During the financial crisis, government officials often talked about performing “stress tests” on the financial institutions to see how they would fare if the financial crisis worsened. I didn’t really understand what they meant by “stress tests” because I didn’t see how you could do traditional stress testing, as you would on like a chair, on a bank. If you’ve ever been to an IKEA, you’ve probably seen them demonstrate durability with stress tests (the classic robotic pushing down on the POÄNG Chair and the labeled floorboards that talk about the number of people who have walked over them), but how do you stress test a bank?
In reality, a bank stress test is simply scenario analysis. What would happen if the stock market, say the S&P500 index or the Dow Jones Industrial Index, fell by 20%? 50%? What happens if the yield on the 30 year Treasury increases or if the Fed increases the federal funds rate? Analysts run these various scenarios and look to see how the bank will perform (i.e. survive) under t
If you invested in the real estate market recently and are now regretting that decision, there are a few ways that you can get out of financial trouble. For awhile, the real estate market was very solid and property values were going up. Many experts advised investing heavily in real estate, seemingly forgetting to take into consideration that the ride couldn’t last for long. This means that thousands, if not millions of people, are now wondering how they can get out of the real estate market and salvage at least some of their investment.
First, it is important to see if you really do need to get out. If you have only one property and its value is dropping fast, it can be tempting to unload it. However, those property values will eventually come back up. If your property is located in a good area, you may be better served to hang on to it until the market stabilizes. Y
The top 5 tips weekly post is always full of hints and tips for small, home & micro business owners.
1. Make sure that your choice of CRM software is fully integrated with the rest of your key business systems.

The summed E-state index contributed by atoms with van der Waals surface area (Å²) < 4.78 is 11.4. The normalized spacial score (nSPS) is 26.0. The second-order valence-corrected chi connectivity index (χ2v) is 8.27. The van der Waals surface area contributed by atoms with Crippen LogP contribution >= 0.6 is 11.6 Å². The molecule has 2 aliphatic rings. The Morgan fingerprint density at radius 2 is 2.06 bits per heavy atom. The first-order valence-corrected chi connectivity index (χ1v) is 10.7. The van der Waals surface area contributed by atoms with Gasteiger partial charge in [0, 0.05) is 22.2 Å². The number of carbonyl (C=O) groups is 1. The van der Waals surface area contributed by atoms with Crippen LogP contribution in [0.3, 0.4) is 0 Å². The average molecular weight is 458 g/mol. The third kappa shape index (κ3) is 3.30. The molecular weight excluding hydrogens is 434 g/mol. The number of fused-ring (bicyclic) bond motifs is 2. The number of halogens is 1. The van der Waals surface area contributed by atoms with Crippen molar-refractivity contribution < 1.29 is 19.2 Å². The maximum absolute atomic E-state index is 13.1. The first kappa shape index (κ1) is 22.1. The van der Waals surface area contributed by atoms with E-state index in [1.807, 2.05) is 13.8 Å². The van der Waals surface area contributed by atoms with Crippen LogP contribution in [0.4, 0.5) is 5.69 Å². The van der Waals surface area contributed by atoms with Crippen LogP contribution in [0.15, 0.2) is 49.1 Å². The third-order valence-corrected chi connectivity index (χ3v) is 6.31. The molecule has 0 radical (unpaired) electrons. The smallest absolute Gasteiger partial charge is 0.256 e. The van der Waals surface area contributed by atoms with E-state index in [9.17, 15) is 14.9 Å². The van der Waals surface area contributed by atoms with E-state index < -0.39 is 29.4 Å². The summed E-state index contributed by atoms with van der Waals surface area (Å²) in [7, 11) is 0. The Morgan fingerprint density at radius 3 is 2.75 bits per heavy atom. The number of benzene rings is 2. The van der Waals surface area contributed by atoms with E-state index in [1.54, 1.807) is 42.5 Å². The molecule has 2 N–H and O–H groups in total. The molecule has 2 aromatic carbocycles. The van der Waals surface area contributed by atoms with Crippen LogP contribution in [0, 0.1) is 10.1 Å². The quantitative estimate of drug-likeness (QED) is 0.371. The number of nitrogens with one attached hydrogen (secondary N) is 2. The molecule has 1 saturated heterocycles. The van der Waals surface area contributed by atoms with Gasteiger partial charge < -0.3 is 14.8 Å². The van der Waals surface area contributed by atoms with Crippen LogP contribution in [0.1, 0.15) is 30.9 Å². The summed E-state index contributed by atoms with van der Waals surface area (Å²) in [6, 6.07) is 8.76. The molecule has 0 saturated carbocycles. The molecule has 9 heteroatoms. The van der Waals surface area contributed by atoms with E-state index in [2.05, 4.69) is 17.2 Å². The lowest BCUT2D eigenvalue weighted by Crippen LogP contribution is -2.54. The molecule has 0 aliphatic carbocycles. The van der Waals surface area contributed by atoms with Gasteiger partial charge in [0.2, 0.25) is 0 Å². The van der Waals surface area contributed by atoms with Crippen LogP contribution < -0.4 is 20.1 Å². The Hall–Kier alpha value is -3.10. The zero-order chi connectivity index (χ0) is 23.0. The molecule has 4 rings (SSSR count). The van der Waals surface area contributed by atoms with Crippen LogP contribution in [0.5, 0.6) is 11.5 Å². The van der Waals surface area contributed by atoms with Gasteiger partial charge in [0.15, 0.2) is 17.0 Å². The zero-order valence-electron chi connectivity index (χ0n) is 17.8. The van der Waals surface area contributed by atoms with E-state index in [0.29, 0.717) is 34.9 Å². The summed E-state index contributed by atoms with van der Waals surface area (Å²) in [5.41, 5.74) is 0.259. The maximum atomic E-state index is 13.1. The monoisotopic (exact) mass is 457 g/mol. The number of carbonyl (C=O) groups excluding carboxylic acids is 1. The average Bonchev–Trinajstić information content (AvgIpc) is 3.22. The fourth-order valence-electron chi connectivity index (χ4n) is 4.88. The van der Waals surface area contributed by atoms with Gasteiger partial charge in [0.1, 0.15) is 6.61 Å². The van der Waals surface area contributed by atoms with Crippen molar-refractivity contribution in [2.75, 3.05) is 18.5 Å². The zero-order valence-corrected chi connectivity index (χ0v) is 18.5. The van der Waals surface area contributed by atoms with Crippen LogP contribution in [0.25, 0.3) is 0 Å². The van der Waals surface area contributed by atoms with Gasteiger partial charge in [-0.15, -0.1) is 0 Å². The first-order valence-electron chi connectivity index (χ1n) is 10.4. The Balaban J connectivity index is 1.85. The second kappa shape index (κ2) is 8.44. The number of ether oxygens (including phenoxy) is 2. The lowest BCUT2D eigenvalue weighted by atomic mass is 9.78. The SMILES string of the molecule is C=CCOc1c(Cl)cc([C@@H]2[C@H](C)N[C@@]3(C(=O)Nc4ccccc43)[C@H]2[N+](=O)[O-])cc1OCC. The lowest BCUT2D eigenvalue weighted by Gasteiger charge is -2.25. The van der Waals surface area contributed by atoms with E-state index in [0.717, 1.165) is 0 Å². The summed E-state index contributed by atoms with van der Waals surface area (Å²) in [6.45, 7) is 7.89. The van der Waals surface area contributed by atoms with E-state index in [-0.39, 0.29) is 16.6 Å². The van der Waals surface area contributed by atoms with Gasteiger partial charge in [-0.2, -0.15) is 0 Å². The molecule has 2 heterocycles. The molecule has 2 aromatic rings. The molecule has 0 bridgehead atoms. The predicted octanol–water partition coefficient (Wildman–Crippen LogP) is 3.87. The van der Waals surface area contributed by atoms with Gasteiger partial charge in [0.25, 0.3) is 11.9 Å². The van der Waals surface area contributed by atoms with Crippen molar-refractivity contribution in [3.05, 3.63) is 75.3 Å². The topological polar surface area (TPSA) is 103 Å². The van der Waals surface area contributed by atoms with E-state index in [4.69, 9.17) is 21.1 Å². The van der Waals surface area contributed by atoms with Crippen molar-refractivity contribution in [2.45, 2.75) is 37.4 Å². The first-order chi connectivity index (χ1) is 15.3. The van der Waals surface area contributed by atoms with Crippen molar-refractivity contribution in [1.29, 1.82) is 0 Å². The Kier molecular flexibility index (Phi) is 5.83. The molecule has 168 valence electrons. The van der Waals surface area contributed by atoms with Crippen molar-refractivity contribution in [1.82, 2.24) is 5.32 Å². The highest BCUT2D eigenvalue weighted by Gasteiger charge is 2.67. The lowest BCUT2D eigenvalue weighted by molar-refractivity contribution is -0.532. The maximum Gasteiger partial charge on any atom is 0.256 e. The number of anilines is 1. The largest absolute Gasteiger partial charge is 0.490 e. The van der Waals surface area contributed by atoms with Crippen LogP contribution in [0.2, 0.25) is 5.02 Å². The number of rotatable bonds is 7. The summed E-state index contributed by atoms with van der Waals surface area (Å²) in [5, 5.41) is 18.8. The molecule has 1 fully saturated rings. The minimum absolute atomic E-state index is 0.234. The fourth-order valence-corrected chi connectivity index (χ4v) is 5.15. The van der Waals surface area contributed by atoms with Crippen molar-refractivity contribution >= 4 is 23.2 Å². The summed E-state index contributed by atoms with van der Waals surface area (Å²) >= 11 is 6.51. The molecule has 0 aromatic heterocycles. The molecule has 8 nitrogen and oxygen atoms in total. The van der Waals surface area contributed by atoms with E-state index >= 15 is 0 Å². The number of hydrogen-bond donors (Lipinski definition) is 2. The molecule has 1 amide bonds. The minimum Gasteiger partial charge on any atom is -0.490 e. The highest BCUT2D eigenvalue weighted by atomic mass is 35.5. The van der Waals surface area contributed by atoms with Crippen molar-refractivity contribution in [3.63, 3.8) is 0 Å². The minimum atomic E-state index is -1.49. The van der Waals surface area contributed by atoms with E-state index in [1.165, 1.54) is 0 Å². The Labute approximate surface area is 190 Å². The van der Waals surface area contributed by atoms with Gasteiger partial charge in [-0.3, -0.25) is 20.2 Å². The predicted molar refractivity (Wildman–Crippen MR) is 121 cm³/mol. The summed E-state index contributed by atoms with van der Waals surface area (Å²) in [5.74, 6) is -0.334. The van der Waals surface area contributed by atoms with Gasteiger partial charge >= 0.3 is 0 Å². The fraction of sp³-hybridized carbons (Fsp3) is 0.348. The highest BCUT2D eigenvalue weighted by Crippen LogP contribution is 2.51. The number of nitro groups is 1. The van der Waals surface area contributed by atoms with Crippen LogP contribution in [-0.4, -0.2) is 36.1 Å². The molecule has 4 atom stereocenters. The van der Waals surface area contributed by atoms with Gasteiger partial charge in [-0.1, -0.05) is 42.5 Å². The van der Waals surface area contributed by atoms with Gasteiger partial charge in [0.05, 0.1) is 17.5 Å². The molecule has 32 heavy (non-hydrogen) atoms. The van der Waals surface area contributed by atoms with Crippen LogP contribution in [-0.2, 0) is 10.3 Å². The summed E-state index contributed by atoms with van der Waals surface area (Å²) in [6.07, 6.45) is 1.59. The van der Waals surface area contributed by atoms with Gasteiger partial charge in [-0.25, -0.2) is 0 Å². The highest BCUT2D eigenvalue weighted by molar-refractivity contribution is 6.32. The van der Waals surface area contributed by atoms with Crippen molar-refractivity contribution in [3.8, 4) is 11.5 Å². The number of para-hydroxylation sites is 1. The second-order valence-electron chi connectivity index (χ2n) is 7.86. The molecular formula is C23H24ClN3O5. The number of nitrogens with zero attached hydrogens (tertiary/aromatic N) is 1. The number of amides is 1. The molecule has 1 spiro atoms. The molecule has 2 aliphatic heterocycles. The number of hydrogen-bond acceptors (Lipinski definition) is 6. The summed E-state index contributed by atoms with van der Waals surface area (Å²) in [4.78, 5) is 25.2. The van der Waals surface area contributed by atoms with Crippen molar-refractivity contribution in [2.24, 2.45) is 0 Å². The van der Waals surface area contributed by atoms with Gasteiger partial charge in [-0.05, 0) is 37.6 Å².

2. CRM software will allow you to keep a full record of all of your customer service interactions. This can then be used for staff training purposes.
3. You can use the data that is generated by your CRM software in a number of ways. It will allow you to evaluate how quickly and effectively you deal with queries.
4. The most effective small business customer service is a combination of excellent an CRM system with a pro-active social media presence.
5. Don’t break the bank when choosing a new CRM system. T
Savings bonds are Treasury securities that are payable only to the person to whom they are registered. This means that you can’t resell them, but you can cash them in. Savings bonds can earn interest for up to 30 years, although you can cash them in after one year – the minimum holding period – with a penalty. If you redeem a bond before five years, there’s a three-month interest penalty.
The government issues two savings bonds — the I bond and the Series EE Patriot bond.
The I bond is an inflation-indexed savings bond. It has a fixed rate of return plus an inflation premium. The fixed rate and the inflation premium are adjusted every May and November by the Treasury Department. But the fixed rate assigned when you buy the bond is good for as long as you hold the bond. The
I have completed a preliminary Q3 2010 review based on the current S.E.C. filings (finals in mid-December) and the statistics that have emerged are ones of healthier balance sheets with continued cost controls and limited expansion. Third quarter buybacks are running 6.4% ahead of second quarter buybacks, and 129% above the depressed Q3 2009 period. Companies continued to match buybacks with employee share options to limit any earnings dilution due to share count increase. Overall, I found share counts slightly declined, at less than half a percent, which represents normal corporate actions, and not an active attempt at share count reduction (which increases earnings per share). I did note an increase from the second quarter in the number of companies that reduced their shares count by at least 2% during the quarter; however, given the expectation of higher year-end options being exercised, I am withholding interpreting the escalation as a longer-term aggressive move at share count reduction. Read more…
It’s that time of year again – annual employee performance review season!
And with employee reviews comes the inevitable question of how do you reward high-performing employees?
Do you give them a wage increase, hand-out a one-time bonus, or both? In a tough economy, are there other ways to reward employees, without breaking the bank?
Here are some tips for assessing the best ways to reward your employees based on a strong performance review.
When it comes to reviewing employee performance and assessing eligibility for a pay increase or other benefits, it’s best to establish a clear grading system upon which to measure performance in a fair and consistent manner.
A good rule of thumb is to set your own guidelines for assessing employees against key areas and then weighting these according to importance:
- Performance (50%) –Under this there may be a sub-set of specifics related to that individual’s job function.